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BAGHDAD (Reuters) - Simultaneous early morning attacks on mostly Shi'ite targets across Iraq killed at least 60 people and wounded dozens on Thursday in one of the bloodiest days of violence since U.S. troops pulled out in mid-December.
The attacks that appeared to pitch al Qaeda-linked Sunni Muslim insurgents against Shi'ites raised fears of a return to the widespread sectarian carnage that tore Iraq apart and cost thousands of lives in 2006 and 2007.
The violence breaks weeks of relative calm as Shi'ite Prime Minister Nuri al-Maliki and Sunni leaders have sought to resolve a political crisis that threatened to unravel their power-sharing agreement following the U.S. withdrawal.
At least 32 people were killed in blasts in Baghdad where 10 explosions tore through mainly Shi'ite neighbourhoods during rush hour and other attacks targeted police patrols, commuters and crowds gathered in shopping areas.
"We were sitting at a restaurant having soup for breakfast when the bomb exploded. I lost consciousness and then saw smoke and dust when I came to. I saw people and body parts everywhere," police officer Ahmed Kadhim told Reuters.
Kadhim suffered shrapnel wounds to his left leg and back when a car bomb exploded near a restaurant killing six people and wounding 18 in Baghdad's northern Kadhimiya district.
The interior ministry blamed al Qaeda and affiliated armed groups for the attacks it said were an attempt to show that Iraq's security situation remained unstable.
The blasts hit just weeks before Baghdad plans to host an Arab League summit, which has been postponed because of regional turmoil and acrimony between Iraq's Shi'ite-led government and some Sunni Gulf states.
Holding a successful summit at the end of March would help Iraq restore its place in the Arab World since the U.S. withdrawal and help allay Sunni Gulf States worries over Iran's influence over Iraq's Shi'ite government.
"The attacks aimed to spark sectarian strife among the Iraqi people, and to prevent the Arab League meeting from being held," Parliament Speaker Osama al-Nujaifi said.
More than a dozen blasts and attacks hit other cities across Iraq from Mosul in the north to Hilla, south of Baghdad, many of them targeting police.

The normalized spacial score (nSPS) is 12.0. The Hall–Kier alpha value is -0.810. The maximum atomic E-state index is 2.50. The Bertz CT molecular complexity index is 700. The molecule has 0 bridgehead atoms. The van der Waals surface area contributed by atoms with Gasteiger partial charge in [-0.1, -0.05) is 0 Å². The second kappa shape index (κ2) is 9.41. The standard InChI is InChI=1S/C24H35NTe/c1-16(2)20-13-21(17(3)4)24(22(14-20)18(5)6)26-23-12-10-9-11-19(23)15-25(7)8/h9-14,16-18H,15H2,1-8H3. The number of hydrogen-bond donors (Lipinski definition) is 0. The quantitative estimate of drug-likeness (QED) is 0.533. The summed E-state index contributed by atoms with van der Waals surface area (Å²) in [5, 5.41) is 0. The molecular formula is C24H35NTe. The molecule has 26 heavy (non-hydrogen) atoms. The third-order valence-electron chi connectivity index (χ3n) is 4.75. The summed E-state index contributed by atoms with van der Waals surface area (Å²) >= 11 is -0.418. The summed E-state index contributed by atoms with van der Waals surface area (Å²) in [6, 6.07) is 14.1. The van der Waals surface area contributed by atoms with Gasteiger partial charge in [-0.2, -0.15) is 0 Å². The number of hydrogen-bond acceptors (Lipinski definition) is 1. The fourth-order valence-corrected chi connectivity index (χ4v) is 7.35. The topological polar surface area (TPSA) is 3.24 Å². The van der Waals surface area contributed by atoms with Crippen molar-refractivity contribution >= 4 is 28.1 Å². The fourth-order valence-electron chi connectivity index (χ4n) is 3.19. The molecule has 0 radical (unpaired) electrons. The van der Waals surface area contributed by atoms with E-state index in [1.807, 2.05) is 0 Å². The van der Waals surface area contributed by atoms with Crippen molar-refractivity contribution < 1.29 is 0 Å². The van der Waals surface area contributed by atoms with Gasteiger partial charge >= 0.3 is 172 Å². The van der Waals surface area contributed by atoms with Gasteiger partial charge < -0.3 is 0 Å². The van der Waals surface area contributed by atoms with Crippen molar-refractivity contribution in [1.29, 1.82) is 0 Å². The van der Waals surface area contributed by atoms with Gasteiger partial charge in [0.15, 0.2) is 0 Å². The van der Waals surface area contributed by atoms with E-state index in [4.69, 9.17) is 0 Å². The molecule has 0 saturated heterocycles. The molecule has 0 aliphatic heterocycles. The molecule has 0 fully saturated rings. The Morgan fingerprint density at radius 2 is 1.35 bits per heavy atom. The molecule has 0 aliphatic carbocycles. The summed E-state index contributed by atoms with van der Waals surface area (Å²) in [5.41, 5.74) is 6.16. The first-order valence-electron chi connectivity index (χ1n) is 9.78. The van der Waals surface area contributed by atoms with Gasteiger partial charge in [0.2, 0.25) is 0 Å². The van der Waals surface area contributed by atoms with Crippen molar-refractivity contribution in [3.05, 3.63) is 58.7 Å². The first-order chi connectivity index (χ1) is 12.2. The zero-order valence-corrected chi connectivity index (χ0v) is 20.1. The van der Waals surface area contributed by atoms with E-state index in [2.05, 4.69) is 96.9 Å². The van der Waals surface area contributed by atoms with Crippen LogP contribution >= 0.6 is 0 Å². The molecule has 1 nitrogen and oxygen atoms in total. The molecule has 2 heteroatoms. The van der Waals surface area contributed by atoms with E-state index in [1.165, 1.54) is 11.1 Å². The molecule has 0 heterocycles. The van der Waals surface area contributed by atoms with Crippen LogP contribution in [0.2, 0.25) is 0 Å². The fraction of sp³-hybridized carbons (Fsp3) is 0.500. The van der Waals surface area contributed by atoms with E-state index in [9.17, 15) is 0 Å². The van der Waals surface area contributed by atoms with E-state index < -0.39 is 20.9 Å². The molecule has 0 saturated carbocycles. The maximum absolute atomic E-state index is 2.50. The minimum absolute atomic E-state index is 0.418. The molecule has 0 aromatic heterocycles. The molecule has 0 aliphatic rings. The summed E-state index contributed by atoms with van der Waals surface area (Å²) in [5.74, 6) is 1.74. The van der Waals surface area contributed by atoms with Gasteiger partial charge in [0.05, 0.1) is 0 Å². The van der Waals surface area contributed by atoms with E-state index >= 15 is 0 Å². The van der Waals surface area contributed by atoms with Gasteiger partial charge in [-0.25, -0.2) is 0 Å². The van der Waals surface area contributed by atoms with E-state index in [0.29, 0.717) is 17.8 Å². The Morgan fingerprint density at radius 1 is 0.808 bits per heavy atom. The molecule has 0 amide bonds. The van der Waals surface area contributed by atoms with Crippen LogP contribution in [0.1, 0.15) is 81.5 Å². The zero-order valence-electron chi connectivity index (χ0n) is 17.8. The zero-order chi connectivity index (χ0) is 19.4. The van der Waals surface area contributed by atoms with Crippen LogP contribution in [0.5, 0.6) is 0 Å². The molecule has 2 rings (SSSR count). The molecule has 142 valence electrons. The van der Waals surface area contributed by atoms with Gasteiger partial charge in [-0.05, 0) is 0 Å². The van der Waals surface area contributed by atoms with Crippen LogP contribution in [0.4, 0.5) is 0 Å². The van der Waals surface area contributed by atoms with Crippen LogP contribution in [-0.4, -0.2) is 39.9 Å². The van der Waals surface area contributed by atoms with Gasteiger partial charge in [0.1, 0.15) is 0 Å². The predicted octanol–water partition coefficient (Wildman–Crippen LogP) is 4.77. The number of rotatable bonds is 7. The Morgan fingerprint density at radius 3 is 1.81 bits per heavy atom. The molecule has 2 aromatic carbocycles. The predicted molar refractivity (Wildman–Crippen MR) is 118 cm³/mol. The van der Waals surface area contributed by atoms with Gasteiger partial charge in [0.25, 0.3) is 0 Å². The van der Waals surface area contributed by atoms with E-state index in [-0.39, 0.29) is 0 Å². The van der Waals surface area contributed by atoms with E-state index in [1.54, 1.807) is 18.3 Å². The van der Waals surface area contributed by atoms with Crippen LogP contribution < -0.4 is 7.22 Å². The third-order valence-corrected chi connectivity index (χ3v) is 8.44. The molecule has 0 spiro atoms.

The violence was aimed at Shi'ite neighbourhoods but also against security forces, a frequent target of Sunni insurgents. Iraqi officials had predicted such groups would try to stir sectarian tensions with attacks after American forces went home.
While violence has ebbed since the height of the war, Sunni insurgents affiliated to al Qaeda are still capable of large-scale assaults. Some rival Shi'ite militias have said they will cease fighting since the U.S. withdrawal.
Islamic State of Iraq, an umbrella group for al Qaeda-linked insurgents in Iraq, has claimed responsibility for recent large attacks on the capital, including a December 22 wave of bombings that killed at least 71 people.
In Thursday's violence, one car bomb in the capital killed at least nine people and wounded 27 in the upmarket Karrada neighbourhood, hurling shrapnel into the next street and blowing out glass from nearby buildings.
Witnesses saw at four wrecked cars full of shrapnel and bloodied seats near an ice-cream shop at the site of another blast.
In at least three Shi'ite neighbourhoods in Baghdad, nine policemen were killed, and in the capital's northwestern Kadhimiya district, a car bomb killed six people when it struck a street lined with restaurants.
In the biggest attack outside the capital, a car bomb killed seven people and wounded 33 in the town of Balad, north of Baghdad.
Iraq's political crisis erupted after Maliki moved against two senior members of the Sunni-backed Iraqiya political bloc shortly after the U.S. troop withdrawal in December, prompting a walkout by Iraqiya lawmakers that lasted until late January.
Tensions eased as Sunni, Shi'ite and Kurdish blocs tried to negotiate an end to the crisis. But a week ago a panel of judges detailed 150 attacks they said were carried out by death squads under Sunni Vice President Tareq al-Hashemi's command. Maliki sought Hashemi's arrest in December.
Hashemi, who has taken refuge in the autonomous region of Kurdistan, has denied accusations made against him, dismissing them as part of a plot to destroy Maliki's opponents.
The crisis was followed by a wave of attacks in December and January on Shi'ite neighbourhoods, including a suicide bombing on a Shi'ite funeral procession that killed 31 in Baghdad and an attack on Shi'ite pilgrims that left 53 dead in Basra.
Violence had ebbed until Sunday when a suicide car bomber killed 19 people in an attack on a Baghdad police academy.
Writing by Yara Bayoumy and Francois Murphy; Editing by Patrick Markey and Giles Elgood